geographically-small areas. The small lakes in northeastern Otsego County, the small
intermittent lakes near Shoepac Lake of Presque Isle County, and small lakes near Leer of
Alpena County fall into this category.
Rainy Lake and Sunken Lake are sinkhole-controlled lakes, and are
characterized by sinkholes in the lake basins which control the lake level. These lakes
also have surface inlets and outlets such as streams that enter and leave the lake.
The third type of karst lake are solution lakes, which develop along
linear ground water solution features in soluble bedrock. Devils Lake, north of
Alpena, is a solution lake, as are Trapp, Mindock Fitzgerald, and Long Lakes in northern
Alpena and southern Presque Isle Counties. Some solution lakes may also be
sinkhole-controlled lakes, such as Devils Lake, which occasionally drains through a
sinkhole rather than through Long Lake Creek, the surface outlet.
There are many linear features and crevasses throughout this area which
are not associated with lakes. Some of these appear as bedrock cracks which can be less
than 10 to over 100 feet in depth. These features are common around Devils, Trapp,
Mindock, and Fitzgerald Lakes. Some of them are parallel to the regional strike of the
bedrock formations, and some are parallel to the trend of fracture intersections.
As can be seen here, collapse of a sink is also a localized natural hazard!
The Stevens Twin Sinks Preserve is a 30 acre parcel owned by the Michigan Karst
Conservancy in Alpena County. It was purchased in 1993 with gifts from William and Archie
Stevens and other members and friends of the MKC. The Preserve surrounds two sinkholes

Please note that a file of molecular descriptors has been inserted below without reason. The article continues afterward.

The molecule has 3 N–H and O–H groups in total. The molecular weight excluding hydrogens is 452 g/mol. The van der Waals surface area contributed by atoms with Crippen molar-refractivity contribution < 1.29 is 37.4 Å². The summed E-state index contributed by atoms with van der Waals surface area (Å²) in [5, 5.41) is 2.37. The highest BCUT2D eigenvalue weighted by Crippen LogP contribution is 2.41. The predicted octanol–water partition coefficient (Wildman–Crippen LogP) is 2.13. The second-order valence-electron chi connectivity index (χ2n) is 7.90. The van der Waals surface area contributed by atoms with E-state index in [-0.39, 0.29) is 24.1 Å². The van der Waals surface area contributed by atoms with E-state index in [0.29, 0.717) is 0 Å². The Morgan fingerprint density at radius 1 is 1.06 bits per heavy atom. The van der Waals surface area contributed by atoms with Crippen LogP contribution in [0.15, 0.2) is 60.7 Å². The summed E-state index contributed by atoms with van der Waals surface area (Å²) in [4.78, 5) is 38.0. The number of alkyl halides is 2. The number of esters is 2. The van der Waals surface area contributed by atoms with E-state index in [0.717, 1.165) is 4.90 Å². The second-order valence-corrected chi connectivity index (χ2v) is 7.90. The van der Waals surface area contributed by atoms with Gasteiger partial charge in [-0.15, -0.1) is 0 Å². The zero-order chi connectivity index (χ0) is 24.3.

separated by a fragile saddle-ridge, each about 200 feet in diameter and 85 feet deep,
which give the Preserve its "twin sinks" name. An interpretive nature trail that
visits the rims of these sinkholes and other karst and natural features of interest is
currently being developed.
Other sinkholes in the area are on private property and may not be visited by the public.
The Stevens Twin Sinks Preserve is the only sinkhole site open to the public in this area.
All nature lovers trust that the public will treat the sinkholes and other features to
help preserve them for public interest and enjoyment now and in the future.
Quite recently the Bruski Sink across Leer Road (photo below) was donated to the
Conservancy and made part of the Preserve. This sinkhole has been used for illegal dumping
of trash for many years, contributing to the contamination of groundwater in the area. The
MKC plans to clean out most of the visible trash and install barriers to future dumping.
In NE lower Michigan is an area of concentrated sinkholes,
specifically in eastern Alpena and Presque Isle Counties. Many are in county parks or, as
seen here, preserved for future study. Alpena and Presque Isle counties are
underlain by a thick sequence of Devonian limestones and some shales, called the Traverse